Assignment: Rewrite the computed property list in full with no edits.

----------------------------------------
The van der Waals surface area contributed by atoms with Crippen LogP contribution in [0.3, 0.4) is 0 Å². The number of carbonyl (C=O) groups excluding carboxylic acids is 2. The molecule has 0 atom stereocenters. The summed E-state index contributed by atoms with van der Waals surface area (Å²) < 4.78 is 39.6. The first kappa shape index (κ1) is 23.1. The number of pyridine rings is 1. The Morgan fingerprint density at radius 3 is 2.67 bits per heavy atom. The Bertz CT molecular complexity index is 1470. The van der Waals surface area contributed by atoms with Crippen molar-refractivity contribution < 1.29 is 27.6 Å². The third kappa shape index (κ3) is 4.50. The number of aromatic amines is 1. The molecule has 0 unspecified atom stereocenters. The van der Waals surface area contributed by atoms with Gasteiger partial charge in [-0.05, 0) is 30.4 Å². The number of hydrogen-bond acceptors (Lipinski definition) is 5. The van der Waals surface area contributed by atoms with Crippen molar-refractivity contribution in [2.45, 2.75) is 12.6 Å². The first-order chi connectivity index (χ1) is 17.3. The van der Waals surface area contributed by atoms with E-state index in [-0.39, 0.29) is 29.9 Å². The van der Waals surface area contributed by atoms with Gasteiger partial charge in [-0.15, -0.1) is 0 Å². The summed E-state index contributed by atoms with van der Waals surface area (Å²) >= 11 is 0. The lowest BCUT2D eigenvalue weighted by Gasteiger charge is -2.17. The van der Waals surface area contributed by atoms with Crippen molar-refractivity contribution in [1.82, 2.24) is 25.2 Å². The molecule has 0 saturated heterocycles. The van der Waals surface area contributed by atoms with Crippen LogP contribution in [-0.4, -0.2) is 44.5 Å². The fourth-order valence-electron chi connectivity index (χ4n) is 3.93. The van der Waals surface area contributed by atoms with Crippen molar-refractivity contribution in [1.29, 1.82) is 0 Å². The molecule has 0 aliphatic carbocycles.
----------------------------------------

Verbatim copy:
The van der Waals surface area contributed by atoms with Crippen LogP contribution in [0.3, 0.4) is 0 Å². The number of carbonyl (C=O) groups excluding carboxylic acids is 2. The molecule has 0 atom stereocenters. The summed E-state index contributed by atoms with van der Waals surface area (Å²) < 4.78 is 39.6. The first kappa shape index (κ1) is 23.1. The number of pyridine rings is 1. The Morgan fingerprint density at radius 3 is 2.67 bits per heavy atom. The Bertz CT molecular complexity index is 1470. The van der Waals surface area contributed by atoms with Crippen molar-refractivity contribution < 1.29 is 27.6 Å². The third kappa shape index (κ3) is 4.50. The number of aromatic amines is 1. The molecule has 0 unspecified atom stereocenters. The van der Waals surface area contributed by atoms with Gasteiger partial charge in [-0.05, 0) is 30.4 Å². The number of hydrogen-bond acceptors (Lipinski definition) is 5. The van der Waals surface area contributed by atoms with Crippen molar-refractivity contribution in [2.45, 2.75) is 12.6 Å². The first-order chi connectivity index (χ1) is 17.3. The van der Waals surface area contributed by atoms with E-state index in [-0.39, 0.29) is 29.9 Å². The van der Waals surface area contributed by atoms with Gasteiger partial charge in [-0.15, -0.1) is 0 Å². The summed E-state index contributed by atoms with van der Waals surface area (Å²) >= 11 is 0. The lowest BCUT2D eigenvalue weighted by Gasteiger charge is -2.17. The van der Waals surface area contributed by atoms with Crippen molar-refractivity contribution in [1.82, 2.24) is 25.2 Å². The molecule has 0 saturated heterocycles. The van der Waals surface area contributed by atoms with Crippen LogP contribution in [-0.4, -0.2) is 44.5 Å². The fourth-order valence-electron chi connectivity index (χ4n) is 3.93. The van der Waals surface area contributed by atoms with Crippen molar-refractivity contribution in [1.29, 1.82) is 0 Å². The molecule has 0 aliphatic carbocycles.